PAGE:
There remains debate about whether this adverb is appropriate or not. According to an NPR article, thirty years ago a few famous grammarians decided to “vilify” the word. Prior to this, so they say, the word was used without complaint. After three decades of debate, most of us are now confused.

I like to quote Diana Hacker, author of many editions of the favorite college English Composition grammar and mechanics style manual called A Pocket Style Manual, which is a reliable resource for those who use MLA, APA, and Chicago styles. She says about hopefully the following:

Hopefully means “in a hopeful manner.” We looked hopefully to the future. Some usage experts object to the use of hopefully as a sentence adverb, apparently on grounds of clarity. To be safe, avoid using hopefully in sentences such as the following: Hopefully, your son will recover soon. Instead, indicate who is doing the hoping: I hope that your son will recover soon.

I think she could have explained further that what matters is who is doing the hoping. In her example, Hopefully, your son will recover, it reads as though it’s the son who is doing the hoping. In the next example, I hope that your son will recover soon, it is clear that it is I who is doing the hoping. This is what she means about issues of clarity.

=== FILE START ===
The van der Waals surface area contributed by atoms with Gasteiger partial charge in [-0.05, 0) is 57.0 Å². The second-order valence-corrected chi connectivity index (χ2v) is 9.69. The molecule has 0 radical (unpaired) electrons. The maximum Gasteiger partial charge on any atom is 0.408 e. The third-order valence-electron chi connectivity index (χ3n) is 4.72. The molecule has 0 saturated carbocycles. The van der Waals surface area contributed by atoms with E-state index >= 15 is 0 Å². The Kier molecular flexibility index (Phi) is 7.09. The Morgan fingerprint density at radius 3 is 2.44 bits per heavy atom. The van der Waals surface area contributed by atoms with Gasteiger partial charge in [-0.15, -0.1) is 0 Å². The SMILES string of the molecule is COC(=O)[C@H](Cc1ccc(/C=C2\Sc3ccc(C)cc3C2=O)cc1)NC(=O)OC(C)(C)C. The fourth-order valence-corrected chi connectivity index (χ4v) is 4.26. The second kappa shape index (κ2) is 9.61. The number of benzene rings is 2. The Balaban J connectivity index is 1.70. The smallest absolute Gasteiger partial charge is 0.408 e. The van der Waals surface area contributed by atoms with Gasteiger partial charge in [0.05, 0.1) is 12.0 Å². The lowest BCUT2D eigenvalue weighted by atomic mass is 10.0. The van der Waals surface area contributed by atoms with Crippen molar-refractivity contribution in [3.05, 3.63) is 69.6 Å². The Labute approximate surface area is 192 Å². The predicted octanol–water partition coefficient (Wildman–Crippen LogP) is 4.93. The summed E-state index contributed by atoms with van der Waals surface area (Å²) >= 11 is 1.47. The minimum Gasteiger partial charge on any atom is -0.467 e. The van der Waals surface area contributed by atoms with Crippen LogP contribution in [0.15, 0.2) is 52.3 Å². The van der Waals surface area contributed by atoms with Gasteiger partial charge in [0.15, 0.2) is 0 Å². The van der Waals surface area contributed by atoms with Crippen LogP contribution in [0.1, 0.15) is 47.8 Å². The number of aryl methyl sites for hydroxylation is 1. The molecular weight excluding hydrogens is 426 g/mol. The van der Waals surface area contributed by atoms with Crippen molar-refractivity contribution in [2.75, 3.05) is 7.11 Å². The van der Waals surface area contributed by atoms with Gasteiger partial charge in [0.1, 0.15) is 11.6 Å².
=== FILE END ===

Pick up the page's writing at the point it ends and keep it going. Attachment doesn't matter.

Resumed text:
If this sort of thing entertains you, you might enjoy reading a Washington Post article about the 2012 Associated Press (AP) Stylebook authors’ decision to accept hopefully in its modern form. It’s a humorous piece that also laments other English misusages such as Nauseated vs. Nauseous, Healthy vs. Healthful, and “the combination of ‘regardless’ and ‘irrespective’ to form the Frankensteinian hybrid ‘irregardless,’” considered by most to be not a word at all.

Susan is a retired English professor of 25 years who enjoys all that her home state of Colorado offers. She is an avid road bicyclist, hiker, and viola player with six published books who has really, really—yes really—enjoyed teaching grammar and mechanics to her students.